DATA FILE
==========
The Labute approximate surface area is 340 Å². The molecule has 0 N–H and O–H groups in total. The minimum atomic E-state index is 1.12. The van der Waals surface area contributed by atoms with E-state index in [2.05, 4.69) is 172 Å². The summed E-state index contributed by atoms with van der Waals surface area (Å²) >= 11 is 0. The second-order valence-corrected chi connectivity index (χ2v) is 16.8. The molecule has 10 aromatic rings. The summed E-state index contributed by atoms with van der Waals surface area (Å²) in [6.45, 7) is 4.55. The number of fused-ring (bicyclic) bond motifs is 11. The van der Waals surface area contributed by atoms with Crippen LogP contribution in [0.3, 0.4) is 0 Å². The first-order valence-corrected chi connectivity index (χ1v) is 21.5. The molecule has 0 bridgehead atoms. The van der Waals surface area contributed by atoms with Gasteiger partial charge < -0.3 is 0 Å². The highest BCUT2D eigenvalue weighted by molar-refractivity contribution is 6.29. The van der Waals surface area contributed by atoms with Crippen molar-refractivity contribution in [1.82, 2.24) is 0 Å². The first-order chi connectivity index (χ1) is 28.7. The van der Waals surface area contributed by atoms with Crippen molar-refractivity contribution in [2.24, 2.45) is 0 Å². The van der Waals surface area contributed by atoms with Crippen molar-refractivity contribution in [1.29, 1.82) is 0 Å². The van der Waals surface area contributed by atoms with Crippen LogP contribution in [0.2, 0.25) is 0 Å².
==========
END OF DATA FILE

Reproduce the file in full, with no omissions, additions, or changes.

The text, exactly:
The Labute approximate surface area is 340 Å². The molecule has 0 N–H and O–H groups in total. The minimum atomic E-state index is 1.12. The van der Waals surface area contributed by atoms with E-state index in [2.05, 4.69) is 172 Å². The summed E-state index contributed by atoms with van der Waals surface area (Å²) >= 11 is 0. The second-order valence-corrected chi connectivity index (χ2v) is 16.8. The molecule has 10 aromatic rings. The summed E-state index contributed by atoms with van der Waals surface area (Å²) in [6.45, 7) is 4.55. The number of fused-ring (bicyclic) bond motifs is 11. The van der Waals surface area contributed by atoms with Crippen LogP contribution in [0.3, 0.4) is 0 Å². The first-order valence-corrected chi connectivity index (χ1v) is 21.5. The molecule has 0 bridgehead atoms. The van der Waals surface area contributed by atoms with Gasteiger partial charge < -0.3 is 0 Å². The highest BCUT2D eigenvalue weighted by molar-refractivity contribution is 6.29. The van der Waals surface area contributed by atoms with Crippen molar-refractivity contribution in [1.82, 2.24) is 0 Å². The first-order chi connectivity index (χ1) is 28.7. The van der Waals surface area contributed by atoms with Crippen molar-refractivity contribution in [2.24, 2.45) is 0 Å². The van der Waals surface area contributed by atoms with Crippen molar-refractivity contribution in [1.29, 1.82) is 0 Å². The van der Waals surface area contributed by atoms with Crippen LogP contribution in [0.2, 0.25) is 0 Å².